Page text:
It is interesting that although the tradition of home gardening must have seen an increase with the economic crisis, it is the collaborative economy systems that have become a focus of community organisation. This is understandable when you realise that home gardening requires a home to garden in and that evictions of people unable to meet their mortgage payments has been a feature of the crisis as has an increase in homelessness. Food gardens take time to plant and cultivate, so if you don’t have a home and your near future is uncertain then you are less likely to plant and maintain a garden.
What we can learn for the southern European economic collapse is the value of collaborative economy systems to community resiliency. This is one reason why it is part of the Living Smart course.
UNTIL NEXT TIME
There’s another Living Smart course coming up later in the year, so we’ll see another bunch of people learning how to live sanely and creatively in our world of turmoil and confusion and how to seize its opportunities to do things better.
THIS WEEK I attended the Think.Eat.Save event on World Environment Day at UNSW and learned that having someone else do your communications is a useful thing.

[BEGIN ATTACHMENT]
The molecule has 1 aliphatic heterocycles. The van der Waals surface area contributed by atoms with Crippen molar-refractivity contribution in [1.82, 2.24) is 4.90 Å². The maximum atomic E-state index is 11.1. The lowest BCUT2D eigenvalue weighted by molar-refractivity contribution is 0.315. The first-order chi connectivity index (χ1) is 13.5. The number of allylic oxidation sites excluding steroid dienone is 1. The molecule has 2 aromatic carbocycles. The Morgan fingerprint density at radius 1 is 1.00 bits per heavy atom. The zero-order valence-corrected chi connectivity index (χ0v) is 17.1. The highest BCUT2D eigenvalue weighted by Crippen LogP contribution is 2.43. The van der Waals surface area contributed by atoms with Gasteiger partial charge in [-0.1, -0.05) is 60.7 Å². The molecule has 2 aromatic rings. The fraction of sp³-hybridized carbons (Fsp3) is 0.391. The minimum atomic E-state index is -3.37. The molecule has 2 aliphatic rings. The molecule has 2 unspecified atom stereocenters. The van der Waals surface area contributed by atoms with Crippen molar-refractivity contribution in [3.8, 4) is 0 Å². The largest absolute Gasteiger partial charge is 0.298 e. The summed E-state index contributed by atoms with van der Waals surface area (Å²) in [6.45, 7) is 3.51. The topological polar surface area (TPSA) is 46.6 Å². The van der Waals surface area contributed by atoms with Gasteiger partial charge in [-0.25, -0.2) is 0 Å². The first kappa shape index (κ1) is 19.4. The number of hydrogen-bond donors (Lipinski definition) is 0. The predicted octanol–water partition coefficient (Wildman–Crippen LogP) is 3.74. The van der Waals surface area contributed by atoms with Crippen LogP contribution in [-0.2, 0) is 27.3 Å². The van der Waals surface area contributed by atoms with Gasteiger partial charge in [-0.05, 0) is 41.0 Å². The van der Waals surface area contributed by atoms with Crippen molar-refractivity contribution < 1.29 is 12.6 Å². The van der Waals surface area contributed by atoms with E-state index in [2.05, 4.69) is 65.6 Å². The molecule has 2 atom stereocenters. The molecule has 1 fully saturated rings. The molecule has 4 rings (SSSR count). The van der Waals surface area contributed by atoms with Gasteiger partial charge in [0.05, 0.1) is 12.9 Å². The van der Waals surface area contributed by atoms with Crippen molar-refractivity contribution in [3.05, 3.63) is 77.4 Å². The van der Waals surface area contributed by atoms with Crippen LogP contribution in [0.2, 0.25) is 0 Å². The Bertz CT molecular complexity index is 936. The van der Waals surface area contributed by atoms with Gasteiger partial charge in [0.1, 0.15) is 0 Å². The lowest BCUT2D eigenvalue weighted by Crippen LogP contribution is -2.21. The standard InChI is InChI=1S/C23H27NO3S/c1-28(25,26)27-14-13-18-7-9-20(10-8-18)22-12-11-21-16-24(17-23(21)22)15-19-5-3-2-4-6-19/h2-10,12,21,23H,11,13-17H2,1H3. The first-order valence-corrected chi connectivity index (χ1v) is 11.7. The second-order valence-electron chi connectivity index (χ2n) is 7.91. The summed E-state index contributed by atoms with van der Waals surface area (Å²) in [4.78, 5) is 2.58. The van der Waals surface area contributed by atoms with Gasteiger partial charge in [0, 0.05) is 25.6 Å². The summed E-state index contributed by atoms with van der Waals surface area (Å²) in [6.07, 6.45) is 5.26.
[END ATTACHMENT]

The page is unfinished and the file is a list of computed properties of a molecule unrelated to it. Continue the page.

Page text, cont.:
It was communications about permaculture and it came from the mouth of a Greens councillor at Randwick when she mentioned to the audience in her welcoming speech the Permaculture Interpretive Garden, community gardens, workshops in chookery and other topics as well as other contexts mentioning permaculture, using the word in association with examples a number of times. Even though the words came from the mouth of a politician I don’t think there would have been any adverse perceptions drawn from that.
So this was not a permaculture person highlighting permaculture and it was not an audience of permaculture practitioners, rather a socially and economically mainstream audience including other politicians speaking (an elected Green, a neoliberal conservative [an economic fundamentalist from the NSW government] and a apparchnik from the ALP).
Remarks part of dragonfly approach
When others not associated with your school of thought get up and say positive things about it, I think that’s good. It’s about influence. It’s the sort of thing that you would anticipate when using the four-phase dragonfly (because it has four wings and can manoeuvre easily) approach to building a social movement:
- Grab attention
- Take action.
In this approach, the councillor’s allusions to permaculture would fit within the second step of the process: grab attention.
But there is no intentional, cohesive permaculture move to create a social movement, which suggests that the councillor’s remarks reflect something else going on. This, I believe, is the growing acceptance of permaculture as a type of social education.